Here’s the schedule of chapters for this read along:
- Week 1: Sunday 12th June, Chapters 1-4
- Week 2: Sunday 19th June, Chapters 5-8
- Week 3: Sunday 26th June, Chapters 9-12
- Week 4: Sunday 3rd July, Chapters 13-End
Twitter reading session started at 9pm BST, with the Week 2 chat tonight, and we’re using the hashtag #throneofjade.
Continue past the read more for my thoughts on Week 1…
Week 1! We’re back with Temmy and Laurence, and to my surprise, we’re not picking up at the end of Book 1. Instead, a few months have passed, and everything’s gone to shit.
The Chinese have arrived and want their dragon back. Laurence and Temeraire have been separated for weeks. Laurence is miserable and about to lose his job, Granby is standing up for his doomed squad at risk of his own career, and Captain Roland is back home and keeping an eye on him to make sure Laurence doesn’t do anything stupid.
The first chapter truly was a spectacular way to kick off a sequel: plenty of action and tension; a clear and obvious display of Laurence’s history and fondness for his dragon, as well as his crew’s loyalty; and really smooth exposition covering the events of the previous book.
Chapter One was a heartbreaker, plunging is right into the deep end with Temmie and Will is dire straits again. Which is a lot of nautical metaphors that add to: IT’S NOT LOOKING GOOD. Effing Rainbow and One More sum up the heartbreak in further details, if you want to relive that pain.
It was a really flawless way to kick off a sequel, and Chapter Two continued in fine form, with a aerial battle, an injured Will, and the introduction of the badass salt-and-pepper haired dragon surgeon Keynes (who I hope we see more of!). Will’s delirious letter to Temeraire was hilarious.
I love how fiercely, foolishly loyal Granby has become to Will and Temeraire. That character arc has been fascinating to watch, and from the very beginning of the book Granby’s been taking impossible risks for Will: throwing away a reassignment, climbing up the rigging without any hooks to save Will from the French, and then arranging his men between Temeraire and the armed marines. I don’t think Will quite grasps the extent of Granby’s affection for him yet — I’m looking forward to the moment that penny drops (*waves shipping flags*).
There’s a line in chapter two that sums it up perfectly:
Granby’s loyalty was as obstinate as his initial dislike had been, if not more gratifying.
A less satisfying thing about being back with Will Laurence is his continued sexism. He’s still so oddly against Harcourt (a female, twenty-year-old Captain). He calls her formation unimposing, is well-prepared for errors from Harcourt’s flying despite having less flying experience than her, and expresses clear relief when two senior pilots are there to keep an eye on her.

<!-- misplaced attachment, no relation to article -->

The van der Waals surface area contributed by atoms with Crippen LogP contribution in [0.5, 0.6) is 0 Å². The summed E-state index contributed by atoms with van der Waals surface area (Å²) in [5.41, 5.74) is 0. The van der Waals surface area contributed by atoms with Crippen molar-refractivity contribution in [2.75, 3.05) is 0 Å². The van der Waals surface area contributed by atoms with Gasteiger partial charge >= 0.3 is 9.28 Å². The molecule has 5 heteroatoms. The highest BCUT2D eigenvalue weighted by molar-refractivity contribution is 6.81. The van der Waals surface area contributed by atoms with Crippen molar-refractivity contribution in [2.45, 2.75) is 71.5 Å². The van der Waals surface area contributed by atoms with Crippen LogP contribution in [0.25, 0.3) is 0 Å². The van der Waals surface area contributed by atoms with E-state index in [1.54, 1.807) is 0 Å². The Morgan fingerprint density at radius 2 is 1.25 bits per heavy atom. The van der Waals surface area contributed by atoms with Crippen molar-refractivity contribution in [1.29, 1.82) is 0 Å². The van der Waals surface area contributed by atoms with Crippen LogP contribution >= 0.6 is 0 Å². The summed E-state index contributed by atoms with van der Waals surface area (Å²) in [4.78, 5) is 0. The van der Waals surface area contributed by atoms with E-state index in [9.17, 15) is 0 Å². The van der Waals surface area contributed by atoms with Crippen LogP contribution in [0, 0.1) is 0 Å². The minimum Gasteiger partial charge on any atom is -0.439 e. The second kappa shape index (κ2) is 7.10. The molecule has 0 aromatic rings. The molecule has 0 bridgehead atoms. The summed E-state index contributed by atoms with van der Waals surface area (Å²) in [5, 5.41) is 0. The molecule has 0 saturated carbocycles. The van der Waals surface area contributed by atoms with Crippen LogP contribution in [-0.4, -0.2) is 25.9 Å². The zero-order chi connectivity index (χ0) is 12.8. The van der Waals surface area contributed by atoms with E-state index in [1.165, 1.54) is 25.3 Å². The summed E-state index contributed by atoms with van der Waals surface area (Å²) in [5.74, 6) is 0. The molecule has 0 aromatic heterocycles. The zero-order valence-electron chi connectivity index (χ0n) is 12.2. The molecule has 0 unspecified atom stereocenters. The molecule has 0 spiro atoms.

That alone wouldn’t be anything surprising, but at the end of chapter two we meet Hammond: a male, twenty-year-old political aide who’s been sent to help Will navigate foreign customs on his trip to China. Almost as soon as they meet, Will acknowledges that his “willingness to go to China on a moment’s notice [are far from] his only qualifications” — he listens bewildered but rapt as Hammond babbles on about past Chinese-British political relationships, even though the guy can barely speak in clear sentences.
Oh, Will. You daftie.
Chapter Three had some serious political talk that will have long-reaching implications, but Chapter Four BROUGHT BACK REYNES so I’m gonna focus on how cool that chapter was instead. HELLO NEW FAVOURITE. Nothing helps a reader recover from the shock of dragon injury like a grumpy surgeon complaining that Will is being a mother hen.
Predictions for tonight’s read-along? Will’s leg is hella infected, that boy’s coming down with serious blood poisoning. Sun Kai, as the only Chinese dude the narrative actually cares about, will get some character development. Reynes will either treat Will, like a passive-aggressive vet, or Sun Kai will get the Chinese therapists to use alternative medicine on him. The ship will continue on to China, because as exciting as British battles are, there’s no way Novik is missing out on a chance to show us the Chinese breeds and different training styles up-close.
Roland better not get discovered as a woman on-board a navy ship, especially when she’s mourning and fragile, or I’ll be very upset and will personally ring up Captain Roland to get over here with her longwing.